Right To Work States 2020

Some states in the United States are classified as “right to work” states. Even if you’ve heard the term, you may not know what it means. In its simplest terms, what does it mean when a state is a right to work state?

If a state is a right to work state, this means that there are laws that allow residents to work without being forced to join a union or pay union fees. Many times, unions try to convince employers to sign contracts which would require all employees to pay union fees to be employed. In states where there are right-to-work laws, employers and labor unions are prohibited from forcing any employee that is not part of the union to pay fees. Some states also include language that prohibits employers and unions from requiring union membership as a condition for employment.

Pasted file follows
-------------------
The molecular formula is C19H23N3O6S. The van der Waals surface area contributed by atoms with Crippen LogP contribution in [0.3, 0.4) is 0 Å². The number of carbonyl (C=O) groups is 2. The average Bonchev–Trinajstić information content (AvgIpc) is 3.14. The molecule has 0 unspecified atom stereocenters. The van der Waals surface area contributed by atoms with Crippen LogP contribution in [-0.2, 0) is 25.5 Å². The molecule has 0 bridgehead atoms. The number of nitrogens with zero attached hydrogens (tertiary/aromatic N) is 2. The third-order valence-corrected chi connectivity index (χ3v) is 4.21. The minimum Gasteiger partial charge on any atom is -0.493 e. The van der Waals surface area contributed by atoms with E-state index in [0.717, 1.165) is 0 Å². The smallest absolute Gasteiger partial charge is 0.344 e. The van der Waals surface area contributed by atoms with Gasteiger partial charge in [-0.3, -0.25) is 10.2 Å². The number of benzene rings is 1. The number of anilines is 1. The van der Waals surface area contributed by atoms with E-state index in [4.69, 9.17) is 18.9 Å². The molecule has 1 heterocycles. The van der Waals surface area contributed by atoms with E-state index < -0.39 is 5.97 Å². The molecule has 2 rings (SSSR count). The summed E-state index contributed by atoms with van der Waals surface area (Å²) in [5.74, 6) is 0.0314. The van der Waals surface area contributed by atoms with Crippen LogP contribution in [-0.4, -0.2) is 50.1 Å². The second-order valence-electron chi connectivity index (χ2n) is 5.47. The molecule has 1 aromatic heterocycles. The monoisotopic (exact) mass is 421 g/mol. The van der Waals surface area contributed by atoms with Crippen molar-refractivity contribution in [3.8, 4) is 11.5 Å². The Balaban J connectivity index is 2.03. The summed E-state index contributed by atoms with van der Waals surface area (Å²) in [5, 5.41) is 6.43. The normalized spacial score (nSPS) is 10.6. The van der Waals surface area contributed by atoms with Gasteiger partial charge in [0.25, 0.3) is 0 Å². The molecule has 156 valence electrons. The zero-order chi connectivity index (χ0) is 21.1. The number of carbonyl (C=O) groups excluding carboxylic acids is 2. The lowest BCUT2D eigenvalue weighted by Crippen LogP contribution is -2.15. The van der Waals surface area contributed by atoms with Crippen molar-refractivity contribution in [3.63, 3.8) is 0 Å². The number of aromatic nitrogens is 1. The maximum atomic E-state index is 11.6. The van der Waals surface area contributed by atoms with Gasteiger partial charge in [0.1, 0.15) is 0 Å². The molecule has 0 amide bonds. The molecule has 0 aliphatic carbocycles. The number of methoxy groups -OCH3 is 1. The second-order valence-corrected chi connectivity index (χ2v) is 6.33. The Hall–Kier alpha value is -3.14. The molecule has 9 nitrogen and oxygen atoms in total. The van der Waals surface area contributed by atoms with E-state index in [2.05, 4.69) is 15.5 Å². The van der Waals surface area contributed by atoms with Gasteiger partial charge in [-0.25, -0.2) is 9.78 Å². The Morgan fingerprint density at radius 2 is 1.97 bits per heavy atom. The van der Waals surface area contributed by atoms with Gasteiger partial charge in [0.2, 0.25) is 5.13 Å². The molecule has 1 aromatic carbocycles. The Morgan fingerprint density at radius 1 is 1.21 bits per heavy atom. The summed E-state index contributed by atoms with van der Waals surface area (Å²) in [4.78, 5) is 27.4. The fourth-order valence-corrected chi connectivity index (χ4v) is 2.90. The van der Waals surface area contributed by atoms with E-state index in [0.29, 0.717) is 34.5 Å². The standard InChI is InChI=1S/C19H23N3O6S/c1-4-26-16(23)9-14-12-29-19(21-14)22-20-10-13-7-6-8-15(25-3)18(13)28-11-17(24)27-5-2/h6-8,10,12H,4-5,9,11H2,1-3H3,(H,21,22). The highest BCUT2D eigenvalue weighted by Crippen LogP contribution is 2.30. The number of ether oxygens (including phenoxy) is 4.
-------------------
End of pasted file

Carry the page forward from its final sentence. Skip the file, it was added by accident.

In the following states, right-to-work laws designate that payment of union dues or fees can’t be a requirement for employment:

In some states, it is outright prohibited to use the payment of union fees as a condition of employment. In others, it is not allowed unless it is in writing.

The states that have laws against union membership as a condition of employment are:

  • Alabama
  • Arizona
  • Arkansas
  • Florida
  • Georgia
  • Idaho
  • Indiana
  • Iowa
  • Kansas
  • Kentucky
  • Louisiana
  • Michigan
  • Mississippi
  • Missouri
  • Nebraska
  • Nevada
  • North Carolina
  • North Dakota
  • Oklahoma
  • South Carolina
  • South Dakota
  • Tennessee
  • Texas
  • Utah
  • Virginia
  • West Virginia
  • Wisconsin
  • Wyoming

The penalties for employers or unions that violate these laws vary by state. In some states, victims can sue for damages. Other states will punish offenders with fines, imprisonment, or a combination of both.

Right To Work States 2020